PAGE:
Grassley, Ernst urge FDA to revise hand sanitizer guidance

By Erin Voegele | June 04, 2020

Sens. Chuck Grassley, R-Iowa, and Joni Ernst, R-Iowa, issued statements on June 3 announcing they will continue to push the Food and Drug Administration to provide needed flexibility for ethanol producers working to help the U.S. overcome shortages of hand sanitizer during the COVID-19 pandemic.

The FDA on June 1 updated guidance to provide additional clarification no the manufacturing and compounding of certain alcohol-based hand sanitizer products to help ensure that harmful levels of impurities are not present in ethanol used in hand sanitizer. 

The Renewable Fuels Association said the updated guidance does provide clarify to ethanol producers, but stressed it won’t help resolve the current shortages of hand sanitizer products.

FDA’s updated guidance came roughly a week after Ernst and Grassley sent a letter to FDA Commissioner Stephen Hahn on May 26 urging the agency to clarify its temporary policy for the manufacture of alcohol-based hand sanitizer products during the COVID-19 pandemic. In that letter, the two senators requested the FDA provide clarification on its temporary policy and the agency’s scientific justification relating to the recommended levels of acetaldehyde used in hand sanitizer products.

“During this trying time, we need all hands on deck,” Grassley said in a June 3 statement. “Many communities in Iowa and around the country are answering the call by shifting their ethanol production to create alcohol-based hand sanitizers. While I appreciate hearing from the FDA, setting such a high standard for acetaldehyde is concerning. Acetaldehyde occurs naturally in the distillation process and at this current standard many common alcoholic beverages would be deemed out of compliance. I plan to continue to work with FDA to set a reasonable standard that protects public health and gives Iowa ethanol producers the flexibility to aid Iowa hospitals and communities.”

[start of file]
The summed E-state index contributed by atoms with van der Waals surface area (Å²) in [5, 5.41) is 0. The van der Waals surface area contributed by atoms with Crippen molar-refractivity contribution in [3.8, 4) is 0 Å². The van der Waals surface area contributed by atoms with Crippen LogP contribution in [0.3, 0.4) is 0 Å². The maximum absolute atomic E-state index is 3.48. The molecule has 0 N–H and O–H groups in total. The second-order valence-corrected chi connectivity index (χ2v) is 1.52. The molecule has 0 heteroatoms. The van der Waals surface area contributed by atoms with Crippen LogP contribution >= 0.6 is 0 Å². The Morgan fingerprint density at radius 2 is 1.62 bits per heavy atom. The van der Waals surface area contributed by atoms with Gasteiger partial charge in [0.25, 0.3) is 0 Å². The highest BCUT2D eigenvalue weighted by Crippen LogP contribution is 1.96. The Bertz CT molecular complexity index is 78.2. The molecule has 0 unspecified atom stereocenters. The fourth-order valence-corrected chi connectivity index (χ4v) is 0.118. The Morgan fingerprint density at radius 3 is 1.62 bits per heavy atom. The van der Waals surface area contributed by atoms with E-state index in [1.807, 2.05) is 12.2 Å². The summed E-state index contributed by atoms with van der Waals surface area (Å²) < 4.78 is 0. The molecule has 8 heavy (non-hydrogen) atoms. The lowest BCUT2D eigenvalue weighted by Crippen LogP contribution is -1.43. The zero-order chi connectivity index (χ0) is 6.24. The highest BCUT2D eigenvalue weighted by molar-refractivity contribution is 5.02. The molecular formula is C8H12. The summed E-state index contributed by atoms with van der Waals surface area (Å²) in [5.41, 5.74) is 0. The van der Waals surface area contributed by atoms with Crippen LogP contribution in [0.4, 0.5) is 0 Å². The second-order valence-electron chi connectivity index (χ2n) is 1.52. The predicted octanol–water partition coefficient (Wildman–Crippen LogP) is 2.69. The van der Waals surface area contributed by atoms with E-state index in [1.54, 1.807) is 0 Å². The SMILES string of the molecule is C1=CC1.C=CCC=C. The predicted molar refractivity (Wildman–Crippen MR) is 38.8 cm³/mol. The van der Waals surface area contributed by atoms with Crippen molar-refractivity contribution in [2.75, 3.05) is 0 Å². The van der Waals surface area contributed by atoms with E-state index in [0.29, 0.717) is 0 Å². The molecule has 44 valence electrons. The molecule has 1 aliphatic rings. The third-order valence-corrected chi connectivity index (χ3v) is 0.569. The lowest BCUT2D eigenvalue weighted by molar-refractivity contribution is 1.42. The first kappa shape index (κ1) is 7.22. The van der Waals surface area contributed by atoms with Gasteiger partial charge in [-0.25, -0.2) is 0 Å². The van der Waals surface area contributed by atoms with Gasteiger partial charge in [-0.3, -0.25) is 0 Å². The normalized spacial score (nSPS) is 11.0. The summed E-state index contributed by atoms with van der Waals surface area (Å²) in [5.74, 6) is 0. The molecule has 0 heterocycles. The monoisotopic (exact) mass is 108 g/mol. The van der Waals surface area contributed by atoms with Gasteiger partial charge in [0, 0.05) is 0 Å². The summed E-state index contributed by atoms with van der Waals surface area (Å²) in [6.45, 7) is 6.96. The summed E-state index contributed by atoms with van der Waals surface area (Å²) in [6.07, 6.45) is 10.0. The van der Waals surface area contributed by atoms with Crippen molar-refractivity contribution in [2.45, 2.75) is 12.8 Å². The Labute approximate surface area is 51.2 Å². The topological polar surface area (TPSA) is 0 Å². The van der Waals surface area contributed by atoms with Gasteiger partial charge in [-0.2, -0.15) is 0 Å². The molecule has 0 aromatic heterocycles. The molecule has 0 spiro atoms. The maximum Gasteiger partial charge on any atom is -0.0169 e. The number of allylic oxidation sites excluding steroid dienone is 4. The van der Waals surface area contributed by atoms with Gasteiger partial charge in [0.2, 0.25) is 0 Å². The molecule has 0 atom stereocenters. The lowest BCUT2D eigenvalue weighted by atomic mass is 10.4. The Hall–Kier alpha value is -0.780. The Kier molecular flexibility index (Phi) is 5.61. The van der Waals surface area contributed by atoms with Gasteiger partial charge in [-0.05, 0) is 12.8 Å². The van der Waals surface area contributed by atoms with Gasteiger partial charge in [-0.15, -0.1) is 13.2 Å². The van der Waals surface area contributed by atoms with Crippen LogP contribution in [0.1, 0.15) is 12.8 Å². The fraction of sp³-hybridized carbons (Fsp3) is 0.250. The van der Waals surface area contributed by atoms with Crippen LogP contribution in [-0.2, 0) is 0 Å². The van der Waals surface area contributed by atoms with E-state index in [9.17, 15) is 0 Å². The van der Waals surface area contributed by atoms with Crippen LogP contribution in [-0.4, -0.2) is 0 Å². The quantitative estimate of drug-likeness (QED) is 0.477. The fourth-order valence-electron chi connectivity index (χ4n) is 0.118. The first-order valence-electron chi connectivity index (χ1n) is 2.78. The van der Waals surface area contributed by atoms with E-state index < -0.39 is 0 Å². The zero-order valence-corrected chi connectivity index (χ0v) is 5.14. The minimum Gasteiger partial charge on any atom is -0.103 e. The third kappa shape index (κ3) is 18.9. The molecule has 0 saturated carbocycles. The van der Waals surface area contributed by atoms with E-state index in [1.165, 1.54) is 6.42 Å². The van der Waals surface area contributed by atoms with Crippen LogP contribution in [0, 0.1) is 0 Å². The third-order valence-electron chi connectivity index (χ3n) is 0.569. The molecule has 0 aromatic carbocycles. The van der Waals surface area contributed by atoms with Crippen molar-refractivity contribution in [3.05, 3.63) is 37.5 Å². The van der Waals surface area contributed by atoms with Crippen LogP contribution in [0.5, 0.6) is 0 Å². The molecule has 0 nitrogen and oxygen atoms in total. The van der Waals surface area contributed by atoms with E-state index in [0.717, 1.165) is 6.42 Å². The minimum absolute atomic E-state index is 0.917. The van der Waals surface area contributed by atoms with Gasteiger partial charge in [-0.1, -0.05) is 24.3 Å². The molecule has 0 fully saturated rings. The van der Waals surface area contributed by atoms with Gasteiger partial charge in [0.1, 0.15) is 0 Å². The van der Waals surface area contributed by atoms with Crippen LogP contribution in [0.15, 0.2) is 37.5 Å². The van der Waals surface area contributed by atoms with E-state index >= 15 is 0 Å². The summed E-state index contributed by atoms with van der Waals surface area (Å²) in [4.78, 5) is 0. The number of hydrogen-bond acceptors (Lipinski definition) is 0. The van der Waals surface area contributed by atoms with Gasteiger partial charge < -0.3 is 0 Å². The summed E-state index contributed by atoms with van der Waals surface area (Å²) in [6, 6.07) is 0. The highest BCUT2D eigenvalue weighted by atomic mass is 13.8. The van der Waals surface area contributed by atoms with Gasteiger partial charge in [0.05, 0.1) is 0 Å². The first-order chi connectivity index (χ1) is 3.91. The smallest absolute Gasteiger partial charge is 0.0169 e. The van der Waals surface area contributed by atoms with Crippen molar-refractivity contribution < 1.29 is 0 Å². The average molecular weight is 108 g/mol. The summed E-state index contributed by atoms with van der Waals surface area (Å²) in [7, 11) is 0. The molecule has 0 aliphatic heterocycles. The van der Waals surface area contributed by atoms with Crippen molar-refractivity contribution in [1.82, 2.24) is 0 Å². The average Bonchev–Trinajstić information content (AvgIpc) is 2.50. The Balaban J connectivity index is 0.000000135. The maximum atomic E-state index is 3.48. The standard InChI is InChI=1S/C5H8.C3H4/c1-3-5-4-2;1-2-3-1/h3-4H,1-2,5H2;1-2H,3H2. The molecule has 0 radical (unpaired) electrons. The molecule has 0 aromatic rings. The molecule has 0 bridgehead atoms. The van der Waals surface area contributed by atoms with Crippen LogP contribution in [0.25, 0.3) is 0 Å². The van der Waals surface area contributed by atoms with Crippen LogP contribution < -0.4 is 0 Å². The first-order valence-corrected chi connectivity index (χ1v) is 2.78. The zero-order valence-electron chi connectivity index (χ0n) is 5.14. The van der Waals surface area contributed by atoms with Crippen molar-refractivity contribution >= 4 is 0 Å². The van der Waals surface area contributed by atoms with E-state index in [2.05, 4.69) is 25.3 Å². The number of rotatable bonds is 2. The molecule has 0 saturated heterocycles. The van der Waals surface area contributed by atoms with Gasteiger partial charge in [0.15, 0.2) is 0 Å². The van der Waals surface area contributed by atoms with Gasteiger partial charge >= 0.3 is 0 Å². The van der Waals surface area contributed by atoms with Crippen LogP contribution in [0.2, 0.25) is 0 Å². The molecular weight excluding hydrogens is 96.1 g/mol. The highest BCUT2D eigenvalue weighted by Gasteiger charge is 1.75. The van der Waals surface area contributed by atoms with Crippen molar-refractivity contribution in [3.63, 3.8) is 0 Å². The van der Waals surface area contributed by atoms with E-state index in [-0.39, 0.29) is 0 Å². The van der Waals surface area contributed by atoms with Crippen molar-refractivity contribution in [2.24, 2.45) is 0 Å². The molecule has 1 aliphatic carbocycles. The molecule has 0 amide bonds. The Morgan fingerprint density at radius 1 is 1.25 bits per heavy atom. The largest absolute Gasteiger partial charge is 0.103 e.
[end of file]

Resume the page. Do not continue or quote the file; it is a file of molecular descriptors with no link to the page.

“Iowans continue to step up and help one another out during COVID-19, and that certainly includes our ethanol producers and distillers who have used their resources to help create hand sanitizer,” Ernst added. “I’m glad that FDA heard our concerns and those of industry and provided much needed clarity, but I’m concerned this guidance may be too restrictive, leaving ethyl alcohol produced by Iowa’s ethanol industry on the sidelines when the need for hand sanitizer remains high. I’ll continue to push FDA to provide additional flexibility so our producers can aid in the fight to defeat COVID-19.”

Grassley and Ernst previously highlighted that Health Canada—the Canadian government’s equivalent to FDA—published a temporary standard that slightly relaxes limitations on acetaldehyde so that ethanol producers may help meet the growing need for hand sanitizer. Canada’s temporary acetaldehyde level is 20 times higher than the current FDA recommendation.